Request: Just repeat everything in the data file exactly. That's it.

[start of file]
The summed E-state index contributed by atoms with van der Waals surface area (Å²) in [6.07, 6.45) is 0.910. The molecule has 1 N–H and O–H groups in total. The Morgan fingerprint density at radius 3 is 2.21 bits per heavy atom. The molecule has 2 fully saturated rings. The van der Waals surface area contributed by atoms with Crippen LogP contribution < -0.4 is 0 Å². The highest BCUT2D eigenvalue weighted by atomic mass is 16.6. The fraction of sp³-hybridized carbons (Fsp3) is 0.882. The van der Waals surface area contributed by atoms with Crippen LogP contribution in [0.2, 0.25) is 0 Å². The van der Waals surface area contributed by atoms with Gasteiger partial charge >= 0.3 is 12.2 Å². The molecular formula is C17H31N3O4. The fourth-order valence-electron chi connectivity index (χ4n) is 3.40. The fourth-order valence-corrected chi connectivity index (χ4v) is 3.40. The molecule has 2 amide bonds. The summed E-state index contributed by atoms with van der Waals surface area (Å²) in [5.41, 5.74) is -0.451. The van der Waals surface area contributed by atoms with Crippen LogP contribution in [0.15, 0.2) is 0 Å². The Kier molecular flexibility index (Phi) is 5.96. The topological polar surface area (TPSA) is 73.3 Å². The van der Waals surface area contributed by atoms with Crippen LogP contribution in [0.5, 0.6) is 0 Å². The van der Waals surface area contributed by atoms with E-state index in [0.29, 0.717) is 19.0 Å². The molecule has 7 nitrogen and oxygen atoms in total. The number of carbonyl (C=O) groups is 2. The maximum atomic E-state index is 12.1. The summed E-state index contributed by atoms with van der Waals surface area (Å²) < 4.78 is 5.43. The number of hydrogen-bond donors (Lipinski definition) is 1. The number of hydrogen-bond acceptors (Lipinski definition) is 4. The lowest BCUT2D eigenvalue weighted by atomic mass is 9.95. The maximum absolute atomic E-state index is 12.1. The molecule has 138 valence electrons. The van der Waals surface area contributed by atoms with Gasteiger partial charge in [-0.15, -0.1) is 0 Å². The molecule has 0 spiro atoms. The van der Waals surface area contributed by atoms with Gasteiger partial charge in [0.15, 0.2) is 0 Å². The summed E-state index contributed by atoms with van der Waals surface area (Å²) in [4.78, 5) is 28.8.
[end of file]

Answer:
The summed E-state index contributed by atoms with van der Waals surface area (Å²) in [6.07, 6.45) is 0.910. The molecule has 1 N–H and O–H groups in total. The Morgan fingerprint density at radius 3 is 2.21 bits per heavy atom. The molecule has 2 fully saturated rings. The van der Waals surface area contributed by atoms with Crippen LogP contribution < -0.4 is 0 Å². The highest BCUT2D eigenvalue weighted by atomic mass is 16.6. The fraction of sp³-hybridized carbons (Fsp3) is 0.882. The van der Waals surface area contributed by atoms with Crippen LogP contribution in [0.2, 0.25) is 0 Å². The van der Waals surface area contributed by atoms with Gasteiger partial charge >= 0.3 is 12.2 Å². The molecular formula is C17H31N3O4. The fourth-order valence-electron chi connectivity index (χ4n) is 3.40. The fourth-order valence-corrected chi connectivity index (χ4v) is 3.40. The molecule has 2 amide bonds. The summed E-state index contributed by atoms with van der Waals surface area (Å²) in [5.41, 5.74) is -0.451. The van der Waals surface area contributed by atoms with Crippen LogP contribution in [0.15, 0.2) is 0 Å². The Kier molecular flexibility index (Phi) is 5.96. The topological polar surface area (TPSA) is 73.3 Å². The van der Waals surface area contributed by atoms with Crippen LogP contribution in [0.5, 0.6) is 0 Å². The van der Waals surface area contributed by atoms with E-state index in [0.29, 0.717) is 19.0 Å². The molecule has 7 nitrogen and oxygen atoms in total. The number of carbonyl (C=O) groups is 2. The maximum atomic E-state index is 12.1. The summed E-state index contributed by atoms with van der Waals surface area (Å²) < 4.78 is 5.43. The number of hydrogen-bond donors (Lipinski definition) is 1. The number of hydrogen-bond acceptors (Lipinski definition) is 4. The lowest BCUT2D eigenvalue weighted by atomic mass is 9.95. The maximum absolute atomic E-state index is 12.1. The molecule has 138 valence electrons. The van der Waals surface area contributed by atoms with Gasteiger partial charge in [-0.15, -0.1) is 0 Å². The molecule has 0 spiro atoms. The van der Waals surface area contributed by atoms with Gasteiger partial charge in [0.15, 0.2) is 0 Å². The summed E-state index contributed by atoms with van der Waals surface area (Å²) in [4.78, 5) is 28.8.